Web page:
T cells in VV-immune mice are VV responsive, and these data are supported by results obtained from VV-immune mice by using peptide stimulations and intracellular cytokine stains that estimate that anywhere from 2 to 11% of CD8+
T cells are specific to the VV-encoded immunodominant B8R epitope in D21 or D40 VV-immune mice (28
), and our own results from intracellular cytokine assays estimate that 0.5 to 2% of CD8+
T cells in VV-immune mice are specific to the VV B8R epitope at 3 to 8 months postinfection (data not shown). This increase in CD8+
T-cell precursor frequency for VV in VV-immune animals by more than 2 orders of magnitude (P
< 0.0001) demonstrates the expected considerable increase of VV-specific memory CD8+
T cells after VV infection. As expected, there was no increase in the number of CD8+
T cells that respond to LCMV in VV-immune mice, and this helps to validate the specificity of our assay. The small but significant decrease in LCMV CD8+
T-cell precursor frequency in VV-immune mice is interesting and may suggest that memory cells may displace some naïve cells in the immune response. We have not systematically addressed changes in VV-specific precursors in LCMV-immune mice because there is a high degree of heterologous immunity in this virus sequence, and the immunity, due to private specificities in the immune repertoire, has such high variability that our in vivo LDA would likely suffer from reproducibility issues (13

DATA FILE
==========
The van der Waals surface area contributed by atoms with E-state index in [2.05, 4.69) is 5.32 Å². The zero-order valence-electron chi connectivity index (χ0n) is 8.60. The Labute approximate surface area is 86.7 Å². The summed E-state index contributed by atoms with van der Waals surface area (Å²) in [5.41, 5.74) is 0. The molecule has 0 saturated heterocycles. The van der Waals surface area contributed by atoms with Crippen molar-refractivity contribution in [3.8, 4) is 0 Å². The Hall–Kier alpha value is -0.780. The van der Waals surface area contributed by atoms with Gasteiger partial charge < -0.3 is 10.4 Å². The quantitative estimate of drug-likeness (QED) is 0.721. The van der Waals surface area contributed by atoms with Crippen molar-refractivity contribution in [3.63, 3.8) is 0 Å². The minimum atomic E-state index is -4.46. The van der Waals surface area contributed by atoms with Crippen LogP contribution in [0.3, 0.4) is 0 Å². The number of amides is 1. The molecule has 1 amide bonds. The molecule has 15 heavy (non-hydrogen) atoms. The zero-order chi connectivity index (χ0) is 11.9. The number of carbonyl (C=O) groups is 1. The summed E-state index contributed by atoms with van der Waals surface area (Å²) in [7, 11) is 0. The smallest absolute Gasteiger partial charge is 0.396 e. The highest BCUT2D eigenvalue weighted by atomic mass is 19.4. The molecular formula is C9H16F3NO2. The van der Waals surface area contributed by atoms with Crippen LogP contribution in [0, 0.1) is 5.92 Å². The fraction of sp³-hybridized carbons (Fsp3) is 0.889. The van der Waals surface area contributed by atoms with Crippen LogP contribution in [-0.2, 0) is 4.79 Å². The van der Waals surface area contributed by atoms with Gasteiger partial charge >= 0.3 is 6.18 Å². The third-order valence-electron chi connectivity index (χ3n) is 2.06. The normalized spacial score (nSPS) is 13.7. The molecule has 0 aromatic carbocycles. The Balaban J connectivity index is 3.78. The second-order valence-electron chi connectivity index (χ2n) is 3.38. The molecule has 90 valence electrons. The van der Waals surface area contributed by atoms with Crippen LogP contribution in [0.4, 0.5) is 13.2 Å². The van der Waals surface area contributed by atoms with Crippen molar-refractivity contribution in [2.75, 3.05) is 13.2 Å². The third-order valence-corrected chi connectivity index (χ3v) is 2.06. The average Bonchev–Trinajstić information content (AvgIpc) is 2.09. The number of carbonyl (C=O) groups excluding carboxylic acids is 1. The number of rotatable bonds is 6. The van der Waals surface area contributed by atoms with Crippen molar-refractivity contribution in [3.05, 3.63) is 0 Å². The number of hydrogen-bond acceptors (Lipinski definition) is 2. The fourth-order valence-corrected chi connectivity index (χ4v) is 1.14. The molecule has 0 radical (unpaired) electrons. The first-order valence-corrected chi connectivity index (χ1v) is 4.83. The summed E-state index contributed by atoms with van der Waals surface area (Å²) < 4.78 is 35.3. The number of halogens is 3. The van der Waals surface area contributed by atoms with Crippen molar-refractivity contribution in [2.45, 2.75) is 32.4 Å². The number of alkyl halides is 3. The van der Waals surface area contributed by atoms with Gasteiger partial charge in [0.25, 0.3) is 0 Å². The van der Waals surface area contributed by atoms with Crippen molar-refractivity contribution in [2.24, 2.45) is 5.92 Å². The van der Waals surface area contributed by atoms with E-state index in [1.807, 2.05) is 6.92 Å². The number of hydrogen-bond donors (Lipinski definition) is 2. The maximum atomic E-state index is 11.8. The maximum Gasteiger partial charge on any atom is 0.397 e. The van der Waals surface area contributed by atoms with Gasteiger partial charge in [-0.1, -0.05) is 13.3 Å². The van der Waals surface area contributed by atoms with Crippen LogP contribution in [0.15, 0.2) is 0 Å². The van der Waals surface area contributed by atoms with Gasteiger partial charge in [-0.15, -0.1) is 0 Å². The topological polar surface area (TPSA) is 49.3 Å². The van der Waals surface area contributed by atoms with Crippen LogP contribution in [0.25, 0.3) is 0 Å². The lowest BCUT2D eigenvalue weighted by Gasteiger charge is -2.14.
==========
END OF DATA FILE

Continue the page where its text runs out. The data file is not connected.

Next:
It is possible to make an approximation of the number of divisions a CD8+ T cell undergoes after stimulation by examining the burst size or recovered cell number at the limiting dilution. By determining the frequency of CFSElo donor cells among all CD8+ events collected, multiplying that frequency by the total number of CD8+ T cells found in the spleen, and then multiplying that number in accordance with the assumption that 67% of all CD8+ T cells are present in the spleen during infection, we are able to calculate the approximate number of divisions a CD8+ T cell undergoes after virus infection. The numbers of divisions that a VV-specific precursor undergoes by day 6 (~11 divisions) and that an LCMV-specific precursor undergoes by day 7 (~12 or 13 divisions) fall within predicted ranges. However, we approximate that a P14-transgenic T cell undergoes ~14 divisions by day 7 of an LCMV infection, and this is significantly different (P = 0.023) from the number (~12 or 13 divisions) that a naïve CD8+ T cell from a heterogeneous population of T cells undergoes. This may reflect differences in avidity between the transgenic T-cell population and the expected large range of avidities of T cells in a heterogeneous population as a whole or may instead be related to the examination of a monoclonal T-cell population that responds to a highly expressed immunodominant epitope versus a heterogeneous population of CD8+ T cells that contains T cells responding to immunodominant and subdominant epitopes.